cf./aff. - indeterminate determinations, certain uncertainties...
jmh3 at CORNELL.EDU
Thu Nov 11 10:26:28 CST 1993
Jim Croft says:
>In our database design deliberations we discussed the arcane runes that
>taxonomists feel compelled to inscribe on determinavit slips in what
>appears to be a strict formal ritual, but we could not discern any
>consistent difference in practice in the use of ?, cf. or aff. .
Likewise. The whole point is that despite the protestations of individual
systematists, there are thousands of these notations in catalogs for which
we have no recourse to the intent of original determiners. In ichthyology,
it was common practice to use pencil rather than pen for "questionable"
identifications. That was a real challenge to decide how to handle on data
entry! Other forms of uncertainty include quotations (or braces) around
names, English equivilents of cf/aff, and quaint designations such as "blue
spotted variegatus" (for specific epithet).
>Accordingly we decided to transliterate all these to a single qualifier
>flag: '?', which seemed to have just right nuance of doubt. This
>logical and sane unilateral decision was greated with howls of derision
>by real taxonomists who insisted that *their* cf/aff had real, distinct
>and immutable meaning and it was just other taxonomists who did not know
>what they were talking about.
At the MUSE Project we came to exactly the same decision (and have met with
>We did managed to convince people that this cf/aff thing was an
>attribute of the identification and quite distinct from
>agg./sens.lat./sens.str. which is an attribute of the taxon and that
>neither were an attribute of the name. (Actually I am not really sure
>they understood or believed this...)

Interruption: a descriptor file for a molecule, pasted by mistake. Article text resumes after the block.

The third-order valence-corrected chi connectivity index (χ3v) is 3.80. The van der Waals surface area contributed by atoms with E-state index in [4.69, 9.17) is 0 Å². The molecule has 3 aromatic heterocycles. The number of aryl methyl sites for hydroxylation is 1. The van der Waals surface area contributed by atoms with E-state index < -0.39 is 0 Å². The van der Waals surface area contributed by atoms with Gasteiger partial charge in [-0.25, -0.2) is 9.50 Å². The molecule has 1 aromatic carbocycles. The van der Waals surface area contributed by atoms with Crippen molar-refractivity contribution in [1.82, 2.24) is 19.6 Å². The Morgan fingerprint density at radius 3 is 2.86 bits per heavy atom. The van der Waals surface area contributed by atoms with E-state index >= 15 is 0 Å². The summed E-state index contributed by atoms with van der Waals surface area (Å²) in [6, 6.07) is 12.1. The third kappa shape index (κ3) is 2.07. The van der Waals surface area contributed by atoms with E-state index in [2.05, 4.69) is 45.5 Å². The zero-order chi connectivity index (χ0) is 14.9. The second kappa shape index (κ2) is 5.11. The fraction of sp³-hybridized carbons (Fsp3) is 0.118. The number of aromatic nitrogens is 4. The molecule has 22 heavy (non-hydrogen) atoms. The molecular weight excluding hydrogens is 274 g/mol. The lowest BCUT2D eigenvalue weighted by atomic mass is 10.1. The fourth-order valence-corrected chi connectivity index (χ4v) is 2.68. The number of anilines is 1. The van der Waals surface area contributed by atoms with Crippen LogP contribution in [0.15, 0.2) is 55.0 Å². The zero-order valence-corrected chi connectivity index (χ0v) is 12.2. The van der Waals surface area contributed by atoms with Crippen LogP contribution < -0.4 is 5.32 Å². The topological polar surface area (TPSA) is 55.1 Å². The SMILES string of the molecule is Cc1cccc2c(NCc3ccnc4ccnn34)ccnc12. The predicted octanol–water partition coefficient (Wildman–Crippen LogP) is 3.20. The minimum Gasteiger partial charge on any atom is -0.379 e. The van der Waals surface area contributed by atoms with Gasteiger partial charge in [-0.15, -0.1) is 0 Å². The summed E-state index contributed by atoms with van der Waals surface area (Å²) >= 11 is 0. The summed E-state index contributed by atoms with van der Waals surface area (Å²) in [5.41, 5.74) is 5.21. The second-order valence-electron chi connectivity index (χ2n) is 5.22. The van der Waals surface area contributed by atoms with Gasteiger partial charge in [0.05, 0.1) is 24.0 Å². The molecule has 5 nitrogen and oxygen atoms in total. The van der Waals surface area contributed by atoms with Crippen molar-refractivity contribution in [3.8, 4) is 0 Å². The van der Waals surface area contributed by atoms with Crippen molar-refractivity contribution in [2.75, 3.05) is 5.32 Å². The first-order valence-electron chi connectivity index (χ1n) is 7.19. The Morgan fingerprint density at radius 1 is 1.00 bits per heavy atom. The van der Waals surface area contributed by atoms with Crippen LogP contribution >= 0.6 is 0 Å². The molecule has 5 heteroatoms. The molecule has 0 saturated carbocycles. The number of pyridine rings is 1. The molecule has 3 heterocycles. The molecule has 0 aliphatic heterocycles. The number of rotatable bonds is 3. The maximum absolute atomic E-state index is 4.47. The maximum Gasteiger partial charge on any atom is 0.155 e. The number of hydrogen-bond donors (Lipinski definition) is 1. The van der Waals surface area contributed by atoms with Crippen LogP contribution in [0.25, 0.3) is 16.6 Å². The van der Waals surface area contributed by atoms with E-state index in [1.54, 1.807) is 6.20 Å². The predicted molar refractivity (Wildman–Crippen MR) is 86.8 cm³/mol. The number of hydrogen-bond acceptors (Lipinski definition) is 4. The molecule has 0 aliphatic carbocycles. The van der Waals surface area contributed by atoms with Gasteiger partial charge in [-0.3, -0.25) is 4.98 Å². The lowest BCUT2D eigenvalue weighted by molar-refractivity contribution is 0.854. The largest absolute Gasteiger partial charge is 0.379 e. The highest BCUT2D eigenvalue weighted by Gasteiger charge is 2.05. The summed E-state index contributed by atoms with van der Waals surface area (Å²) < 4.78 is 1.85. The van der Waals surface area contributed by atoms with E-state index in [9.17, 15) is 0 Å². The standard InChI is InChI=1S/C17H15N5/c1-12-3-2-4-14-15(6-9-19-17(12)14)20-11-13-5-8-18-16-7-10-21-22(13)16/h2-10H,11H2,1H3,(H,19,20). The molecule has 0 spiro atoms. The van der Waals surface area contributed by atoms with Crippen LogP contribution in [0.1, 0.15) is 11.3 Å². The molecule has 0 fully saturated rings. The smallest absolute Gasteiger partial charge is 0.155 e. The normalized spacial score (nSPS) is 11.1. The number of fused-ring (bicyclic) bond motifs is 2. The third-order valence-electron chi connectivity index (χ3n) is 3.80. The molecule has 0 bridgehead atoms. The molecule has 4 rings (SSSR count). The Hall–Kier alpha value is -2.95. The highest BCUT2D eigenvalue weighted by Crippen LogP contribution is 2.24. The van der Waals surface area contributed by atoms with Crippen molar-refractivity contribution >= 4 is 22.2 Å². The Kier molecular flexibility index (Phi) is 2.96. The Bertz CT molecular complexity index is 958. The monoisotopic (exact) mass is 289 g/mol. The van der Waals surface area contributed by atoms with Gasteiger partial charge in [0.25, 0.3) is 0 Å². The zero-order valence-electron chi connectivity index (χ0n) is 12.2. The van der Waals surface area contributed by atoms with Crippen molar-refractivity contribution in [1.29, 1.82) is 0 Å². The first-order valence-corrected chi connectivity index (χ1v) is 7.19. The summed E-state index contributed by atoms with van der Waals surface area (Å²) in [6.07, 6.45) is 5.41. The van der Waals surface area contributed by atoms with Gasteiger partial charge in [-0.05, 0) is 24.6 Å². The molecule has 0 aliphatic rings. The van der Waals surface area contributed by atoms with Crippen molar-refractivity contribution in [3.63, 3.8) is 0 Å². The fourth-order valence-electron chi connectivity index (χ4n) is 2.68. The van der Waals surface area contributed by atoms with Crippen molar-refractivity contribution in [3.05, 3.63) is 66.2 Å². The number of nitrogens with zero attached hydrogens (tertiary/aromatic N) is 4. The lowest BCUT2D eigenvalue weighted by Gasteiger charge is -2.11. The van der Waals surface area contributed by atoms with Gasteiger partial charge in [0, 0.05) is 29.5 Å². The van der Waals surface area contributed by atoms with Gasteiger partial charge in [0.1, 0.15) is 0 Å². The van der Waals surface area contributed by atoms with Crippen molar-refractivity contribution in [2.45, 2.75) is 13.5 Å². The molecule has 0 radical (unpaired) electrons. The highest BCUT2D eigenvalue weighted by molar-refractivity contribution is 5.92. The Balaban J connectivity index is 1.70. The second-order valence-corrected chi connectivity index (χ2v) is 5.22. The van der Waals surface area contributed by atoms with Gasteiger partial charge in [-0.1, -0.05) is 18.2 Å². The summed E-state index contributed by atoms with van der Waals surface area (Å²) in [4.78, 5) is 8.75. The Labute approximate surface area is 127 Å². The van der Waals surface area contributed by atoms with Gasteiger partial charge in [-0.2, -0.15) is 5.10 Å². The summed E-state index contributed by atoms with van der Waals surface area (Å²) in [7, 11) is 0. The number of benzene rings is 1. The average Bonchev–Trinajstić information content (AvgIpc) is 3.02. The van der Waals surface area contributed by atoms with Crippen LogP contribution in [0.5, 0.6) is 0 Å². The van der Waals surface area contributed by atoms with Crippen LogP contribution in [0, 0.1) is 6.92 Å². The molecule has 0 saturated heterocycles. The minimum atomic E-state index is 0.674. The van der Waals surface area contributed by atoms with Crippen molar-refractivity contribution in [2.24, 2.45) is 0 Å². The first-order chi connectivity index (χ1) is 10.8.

Again, our design decision matches exactly. The field "Questionable" is
use to refer to the identification. All questions about taxa (and/or
names) appear in the taxonomic authority files.
>Back to the cf/aff thing. The argument we are being confronted with now
>concerns the rank or position in the name string this uncertainty flag
>if to be applied. To simplify the database (and in my opinion, to reflect
>reality) we want to ally it to the lowest level of the name in the
>determination: to the family or genus if that is far as you could get,
>or to the variety or forma if that was appropriate.
One more time, (it is almost eerie how identical our design decisions were,
either we both converged on the right solution or we have similar cockeyed
views of the world) this is how we used the questionable identification
field. It applies to a question of identification at the lowest level
assigned to the taxon.
However, we also felt that because the "real" identification of a specimen
is a binomial (minimally, of course varieties, forms, etc might apply as
well) that any identification that did not include a specific epithet was
questionable. You might be certain that the specimen is Eucalyptus, but if
you don't know what species it is, then there is a question about the
Re Dick Jensen's comments (on the needs for rules vs chaos), he is exactly
right. But, it is also clear that we have no way to know how those rules
were interpreted for catalog and label entries. For text based database
systems it seems a consistent rule to view all such qualifiers as forms of
questions about identification. Images of labels can be used for those
interested in interpretation of original determiners intent.
Happy returns, Julian
The Vertebrate Collections and The MUSE Project, Cornell University
Building 3, Research Park
83 Brown Road
Ithaca, NY 14850
Email: jmh3 at cornell.edu
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